Honestly I've not had any problems with bias stability myself. The issue that caused bits of MOSFET to fly at me has always been drain impedance mismatch, overdriving the gates, VHF oscillation (which you can't see easily but can pick up with a field strength meter) which blows the buggers up. Even construction and layout is potentially an issue.

Big thing here is the MOSFETs are going to be in linear region a lot of the time as this is not a class C or E amp so bolting the thing to a massive chunk of metal is the first step. The original author's design is pretty standard.

I'm almost 100% certain this is VHF osc rather than a bias issue.
 

Online T3sl4co1l

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Re: How to deal with thermal instability of transistor bias current?
« Reply #7 on: April 19, 2018, 10:48:03 pm »
You don't need a Vbe multiplier or thermistor bias on RF push pull amplifiers. They aren't the same as audio amps.

Well...

Hmm, it's an interesting intersection of generalizations.  Also, I'm unsure if you are applying the case of the following paragraph or not:

Quote
It's really quite common to blow up switching MOSFETs when you're throwing RF amps together. Problem here is that real RF MOSFETs are quite bias stable, but they cost 40x the amount of an IRF510. If you're wiling to lose a few then it's a good trade off.

In essence you've constructed a polychotomy of eight possibilities:
- Is RF-transistor based or not
- Needs thermal compensation or not
- Is AF amplifier or not

To which of the eight were you referring? :)  Because what works for some of those cases, will not work for the others.

And, some methods can be applied to all eight cases, with unequivocal success.  One should probably strive for the latter, rather than the former, no?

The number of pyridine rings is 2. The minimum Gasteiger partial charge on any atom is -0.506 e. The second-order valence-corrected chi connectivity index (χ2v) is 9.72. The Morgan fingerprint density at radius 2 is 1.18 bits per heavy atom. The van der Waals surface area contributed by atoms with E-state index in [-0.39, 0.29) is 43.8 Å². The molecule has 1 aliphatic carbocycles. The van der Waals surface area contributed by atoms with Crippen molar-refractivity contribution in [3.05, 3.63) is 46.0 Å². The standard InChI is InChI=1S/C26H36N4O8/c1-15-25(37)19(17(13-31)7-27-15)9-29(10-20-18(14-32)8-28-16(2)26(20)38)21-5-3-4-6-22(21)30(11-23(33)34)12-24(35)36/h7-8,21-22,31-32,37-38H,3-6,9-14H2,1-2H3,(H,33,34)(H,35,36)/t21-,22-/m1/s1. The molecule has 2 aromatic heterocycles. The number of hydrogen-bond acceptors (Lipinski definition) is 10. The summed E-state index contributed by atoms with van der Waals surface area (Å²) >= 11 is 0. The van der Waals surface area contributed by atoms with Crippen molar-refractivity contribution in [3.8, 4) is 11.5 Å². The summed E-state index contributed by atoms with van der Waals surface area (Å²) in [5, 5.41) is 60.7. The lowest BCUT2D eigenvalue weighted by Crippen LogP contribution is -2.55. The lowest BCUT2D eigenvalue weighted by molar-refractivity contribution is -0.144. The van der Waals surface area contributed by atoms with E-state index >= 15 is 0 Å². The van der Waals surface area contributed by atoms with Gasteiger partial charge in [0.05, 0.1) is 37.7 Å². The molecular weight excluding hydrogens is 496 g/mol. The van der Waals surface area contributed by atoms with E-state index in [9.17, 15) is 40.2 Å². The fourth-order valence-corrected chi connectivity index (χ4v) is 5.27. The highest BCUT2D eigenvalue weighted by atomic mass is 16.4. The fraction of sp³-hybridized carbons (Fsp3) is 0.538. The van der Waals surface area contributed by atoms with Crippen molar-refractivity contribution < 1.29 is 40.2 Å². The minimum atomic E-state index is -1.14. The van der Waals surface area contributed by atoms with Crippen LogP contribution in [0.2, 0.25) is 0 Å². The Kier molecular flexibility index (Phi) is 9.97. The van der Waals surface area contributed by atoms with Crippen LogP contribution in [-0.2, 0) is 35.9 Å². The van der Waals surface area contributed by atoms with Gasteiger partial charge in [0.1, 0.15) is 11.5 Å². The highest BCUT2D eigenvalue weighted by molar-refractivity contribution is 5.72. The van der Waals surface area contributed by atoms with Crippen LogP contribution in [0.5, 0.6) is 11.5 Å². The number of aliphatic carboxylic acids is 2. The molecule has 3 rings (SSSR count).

Quote
Honestly I've not had any problems with bias stability myself. The issue that caused bits of MOSFET to fly at me has always been drain impedance mismatch, overdriving the gates, VHF oscillation (which you can't see easily but can pick up with a field strength meter) which blows the buggers up. Even construction and layout is potentially an issue.

Potentially?  Construction and layout is always paramount, especially to that last one (oscillation)!

Quote
Big thing here is the MOSFETs are going to be in linear region a lot of the time as this is not a class C or E amp so bolting the thing to a massive chunk of metal is the first step. The original author's design is pretty standard.

"Standard" doesn't mean good.  Public schooling is awful in many ways, yet standard.  Television programs are insipid to vapid, but are standard.  Bad drivers are standard.  A bad "Joule thief" circuit is standard, for whatever reason.  And it should come as no surprise that bad RF amplifier circuits are also standard.

Standard just means enough people have repeated it to some suitably arbitrary degree of completion and function, that they shared it, without having realized its real problems, and perhaps deciding not to share it after all.  The Darwinian spread of an idea -- a meme.  Remember, a Darwin award is only won if reproduction has not happened.

It doesn't have to be good, indeed it often seems like there is mimetic fitness to sub-par designs.

Perhaps it is because the designs are simple enough to attempt, yet frustrating enough to be memorable?

The sheer popularity of something should, at best, be seen as cause to inspect it critically.  Because the chances are, no one else has done so!

Anyway, back to the circuit: there isn't even a shunt resistor for setting the two bias currents!  What the hell -- how are you even supposed to -- what?!  They could've at least added source resistors, with the bonus of source degeneration also reducing distortion.  Regarding AF amps, there are many "shallow class AB" and class A amps that run very hot, and are either designed as self-biased single-ended followers (a few Pass amps are this, IIRC), or always have thermal compensation (pretty much every conventional complementary follower).  The only difference between such circuits, and RF amps, is the use of transformers for AC coupling and impedance matching is rather more feasible at RF, and one must pay attention to high frequency transistor properties (gain rolloff, capacitance, inductance), which has the main effect of excluding large NFB loops from the design.

HTH,

Tim
« Last Edit: April 19, 2018, 10:50:44 pm by T3sl4co1l »
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Offline bd139

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Re: How to deal with thermal instability of transistor bias current?
« Reply #8 on: April 19, 2018, 11:22:12 pm »
That was an awfully written post I agree! Sorry!